The one I find most challenging given Luther’s explanation is the eighth commandment – You shall not bear false witness against your neighbor. On the surface it means that we don’t tell lies about other people, which we can agree is a good start. But here’s what Luther says: “We are to fear and love God so that we do not betray, slander, or lie about our neighbor, but defend them, speak well of them, and explain their actions in the kindest way.” Listen to that last part again. Defend them. Speak well of them. Explain their actions in the kindest way.
Think about the person who most antagonizes you. The person who gets on your last nerve, the person who seems uniquely designed to drive you crazy on a regular basis. Rather than gossiping about that person or spreading misinformation about them, we are challenged to give them the benefit of the doubt. Beyond that, to find ways to speak well of them. To consider their actions with compassion. And here’s the reality – most people who behave in difficult ways do so for a reason. There’s something in their story or their history that has wounded them. We may never know what that is, but we can, with God’s urging, respond with empathy.
Through these commandments God calls us into a deeper sense of community and a more powerful kind of relationship with God and with each other. We understand that whatever is good and precious in our relationships with one another flows from the love and mercy that God has first given us. God entrusts us with the gift of freedom that we so often misuse, and when we do misuse it, God forgives us and helps us return to a more faithful path.
Octavia Butler wrote in the Parable of the Sower that “Freedom is dangerous but it’s precious too. You can’t just throw it away or let it slip away. You can’t sell it for bread and pottage.”
Butler is right. The gift of freedom can be used to harm or to help. It can be squandered or held sacred. It can destroy or it can repair.
People of God, may we use the gift of freedom this week in holy ways. May we use our freedom to share God’s love and mercy. May we use our freedom to set others free. Amen.
S.D.G. – The Rev. Dr. Christa M. Compton, Gloria Dei Lutheran Church, Chatham, NJ
January 31, 2021
This week in Confirmation we started our study of the Ten Commandments. We’ve been following the people of Israel as they struggled under Pharaoh’s oppression in Egypt, as Moses and Pharaoh went back and forth, with Moses demanding the Israelites’ freedom and Pharaoh time after time refusing to give it. We went through the plagues that God sent to persuade Pharaoh to let the people go, from turning the river to blood to unleashing all kinds of creatures, from frogs to locusts. Even once they make their escape, the Israelites have to deal with another change of mind from Pharoah, who sends his army after them. Then we have the parting of the Red Sea, which most of us picture in whatever way Hollywood has helped us imagine it.
It’s a wildly dramatic story, and whether or not you believe all of it literally happened in the way the book of Exodus describes, the prevailing theme seems pretty clear: God wants God’s people to be free. Free from oppression, free from power-hungry rulers, free to head out into a new place and build community together. God knows that they’ll need some help with that community-building, especially since freedom is so new to the Israelites, so that’s how we get the commandments.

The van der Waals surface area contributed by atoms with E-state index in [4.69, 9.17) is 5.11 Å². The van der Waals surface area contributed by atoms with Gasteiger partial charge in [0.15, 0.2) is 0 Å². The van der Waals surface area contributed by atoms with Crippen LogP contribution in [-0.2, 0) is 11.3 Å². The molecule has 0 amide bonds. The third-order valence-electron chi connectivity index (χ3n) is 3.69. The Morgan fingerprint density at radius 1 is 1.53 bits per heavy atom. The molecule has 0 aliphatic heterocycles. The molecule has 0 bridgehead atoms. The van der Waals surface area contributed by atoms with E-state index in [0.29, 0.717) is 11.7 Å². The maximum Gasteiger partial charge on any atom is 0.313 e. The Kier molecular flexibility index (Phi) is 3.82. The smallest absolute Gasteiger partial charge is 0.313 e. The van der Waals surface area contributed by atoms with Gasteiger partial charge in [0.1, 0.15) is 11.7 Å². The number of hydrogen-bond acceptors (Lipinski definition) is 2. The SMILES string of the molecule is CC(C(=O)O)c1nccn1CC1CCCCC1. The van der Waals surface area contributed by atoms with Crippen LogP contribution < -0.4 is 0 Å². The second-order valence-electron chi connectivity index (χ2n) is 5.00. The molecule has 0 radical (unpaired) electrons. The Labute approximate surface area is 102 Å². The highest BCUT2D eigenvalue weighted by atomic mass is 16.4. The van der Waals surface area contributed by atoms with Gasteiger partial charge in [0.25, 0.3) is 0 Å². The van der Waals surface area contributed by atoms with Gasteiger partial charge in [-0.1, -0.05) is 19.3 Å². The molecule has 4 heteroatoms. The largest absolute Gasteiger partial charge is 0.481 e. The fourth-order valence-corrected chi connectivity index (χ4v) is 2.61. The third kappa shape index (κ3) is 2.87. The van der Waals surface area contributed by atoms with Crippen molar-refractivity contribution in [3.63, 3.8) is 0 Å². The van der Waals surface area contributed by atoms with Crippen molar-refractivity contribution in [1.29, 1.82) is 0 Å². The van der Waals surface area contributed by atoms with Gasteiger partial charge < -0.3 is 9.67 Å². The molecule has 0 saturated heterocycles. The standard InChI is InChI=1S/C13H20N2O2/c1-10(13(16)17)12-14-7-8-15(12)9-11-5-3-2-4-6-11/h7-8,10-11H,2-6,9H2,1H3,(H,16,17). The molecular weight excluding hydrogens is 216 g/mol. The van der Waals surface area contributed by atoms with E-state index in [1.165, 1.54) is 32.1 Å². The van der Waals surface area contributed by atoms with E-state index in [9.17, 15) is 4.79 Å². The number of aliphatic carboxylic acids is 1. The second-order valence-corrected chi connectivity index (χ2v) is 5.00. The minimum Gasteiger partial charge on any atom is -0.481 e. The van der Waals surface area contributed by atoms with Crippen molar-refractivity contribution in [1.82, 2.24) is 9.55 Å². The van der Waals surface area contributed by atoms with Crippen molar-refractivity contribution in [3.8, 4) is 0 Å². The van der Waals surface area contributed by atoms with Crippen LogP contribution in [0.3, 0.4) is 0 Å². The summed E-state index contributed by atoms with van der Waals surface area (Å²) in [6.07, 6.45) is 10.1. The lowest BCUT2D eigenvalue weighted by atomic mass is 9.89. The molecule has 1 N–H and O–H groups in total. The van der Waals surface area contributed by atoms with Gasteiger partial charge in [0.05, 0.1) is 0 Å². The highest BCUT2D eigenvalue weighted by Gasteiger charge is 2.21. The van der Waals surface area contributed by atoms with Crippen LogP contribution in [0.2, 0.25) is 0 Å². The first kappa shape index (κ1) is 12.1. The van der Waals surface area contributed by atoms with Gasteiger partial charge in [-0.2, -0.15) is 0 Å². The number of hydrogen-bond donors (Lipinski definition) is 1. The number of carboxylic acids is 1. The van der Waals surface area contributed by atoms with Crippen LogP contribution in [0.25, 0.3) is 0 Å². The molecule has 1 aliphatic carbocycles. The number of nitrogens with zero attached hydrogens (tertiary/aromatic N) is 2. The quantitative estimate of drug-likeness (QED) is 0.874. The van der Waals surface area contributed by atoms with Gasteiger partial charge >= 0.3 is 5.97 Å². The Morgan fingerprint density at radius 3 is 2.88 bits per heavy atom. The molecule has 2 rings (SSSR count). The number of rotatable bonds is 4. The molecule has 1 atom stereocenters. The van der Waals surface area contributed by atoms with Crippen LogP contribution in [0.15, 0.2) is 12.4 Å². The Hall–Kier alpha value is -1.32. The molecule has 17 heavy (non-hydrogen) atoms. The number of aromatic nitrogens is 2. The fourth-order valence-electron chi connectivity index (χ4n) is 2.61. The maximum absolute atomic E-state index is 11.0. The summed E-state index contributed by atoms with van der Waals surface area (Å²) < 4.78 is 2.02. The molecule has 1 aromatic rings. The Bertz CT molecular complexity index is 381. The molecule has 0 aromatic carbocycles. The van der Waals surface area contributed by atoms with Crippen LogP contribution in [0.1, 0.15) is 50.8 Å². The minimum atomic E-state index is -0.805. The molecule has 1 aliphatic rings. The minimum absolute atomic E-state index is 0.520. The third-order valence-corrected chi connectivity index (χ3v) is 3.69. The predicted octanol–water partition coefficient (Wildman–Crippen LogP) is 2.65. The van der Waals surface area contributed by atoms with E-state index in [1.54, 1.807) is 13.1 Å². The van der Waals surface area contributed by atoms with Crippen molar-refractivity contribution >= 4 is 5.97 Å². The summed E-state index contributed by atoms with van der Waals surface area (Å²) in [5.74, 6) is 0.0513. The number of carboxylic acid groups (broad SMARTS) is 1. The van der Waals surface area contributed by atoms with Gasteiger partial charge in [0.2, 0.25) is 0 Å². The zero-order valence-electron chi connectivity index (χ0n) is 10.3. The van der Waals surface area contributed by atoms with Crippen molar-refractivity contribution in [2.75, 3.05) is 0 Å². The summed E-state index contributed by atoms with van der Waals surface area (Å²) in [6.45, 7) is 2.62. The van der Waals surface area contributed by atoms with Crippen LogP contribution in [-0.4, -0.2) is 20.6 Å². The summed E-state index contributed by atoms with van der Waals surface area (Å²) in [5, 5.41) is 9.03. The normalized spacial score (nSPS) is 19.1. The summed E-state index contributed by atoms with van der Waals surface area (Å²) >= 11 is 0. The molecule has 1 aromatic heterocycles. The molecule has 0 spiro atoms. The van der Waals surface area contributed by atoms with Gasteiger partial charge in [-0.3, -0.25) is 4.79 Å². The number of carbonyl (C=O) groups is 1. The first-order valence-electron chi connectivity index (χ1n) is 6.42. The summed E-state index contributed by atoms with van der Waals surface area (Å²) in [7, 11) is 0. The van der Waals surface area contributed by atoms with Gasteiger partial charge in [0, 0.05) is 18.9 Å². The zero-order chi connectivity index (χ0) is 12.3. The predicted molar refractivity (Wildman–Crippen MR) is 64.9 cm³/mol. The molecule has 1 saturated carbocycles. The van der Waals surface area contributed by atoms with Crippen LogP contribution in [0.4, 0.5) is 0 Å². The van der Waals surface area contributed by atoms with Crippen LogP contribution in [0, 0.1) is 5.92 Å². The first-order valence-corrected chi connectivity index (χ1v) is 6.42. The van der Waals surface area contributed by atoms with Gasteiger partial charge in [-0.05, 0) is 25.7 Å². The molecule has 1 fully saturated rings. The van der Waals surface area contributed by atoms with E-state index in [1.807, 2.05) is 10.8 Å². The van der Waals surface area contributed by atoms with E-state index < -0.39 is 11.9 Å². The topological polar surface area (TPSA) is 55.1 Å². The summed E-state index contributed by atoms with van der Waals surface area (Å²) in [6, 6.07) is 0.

Among them is this instruction found in Exodus 20. God says to the people: “I am the Lord your God, who brought you out of the land of Egypt, out of the house of slavery; you shall have no other gods before me. You shall not make for yourself an idol, whether in the form of anything that is in heaven above, or that is on the earth beneath, or that is in the water under the earth.”
The Israelites had lived for a long time among people who had many gods, many idols, many other entities to worship. And they would be moving into lands with similar challenges. But God was reminding them: “I have brought you into freedom. Be careful how you use that freedom. I’m the one God you have. Don’t get distracted by other things that seem pretty or powerful or compelling. Those other things will let you down. I won’t.”
Our confirmation kids are smart, and they understand human nature, so even though we realized that no one we know today is looking to worship a statue of a golden calf like the Israelites did for a moment, we have plenty of our own idols to hold us captive in 2021. They could name a whole list of things that distract us, that keep us focused on something other than where God is leading us. There are a thousand potential idols on the internet, including social media. There’s celebrity culture. There are our deep fears and anxieties about how other people perceive us, about our social status or our physical appearance or the unrealistic expectations that we put on ourselves. So often our idols are strangely seductive because they show up as things that in small amounts seem good. We want to have friends and be healthy and work hard in school or in our jobs. But when those things take on a life of their own and get attached to standards of perfection or prosperity that aren’t attainable – that’s when they take hold of us in ways that make them idols.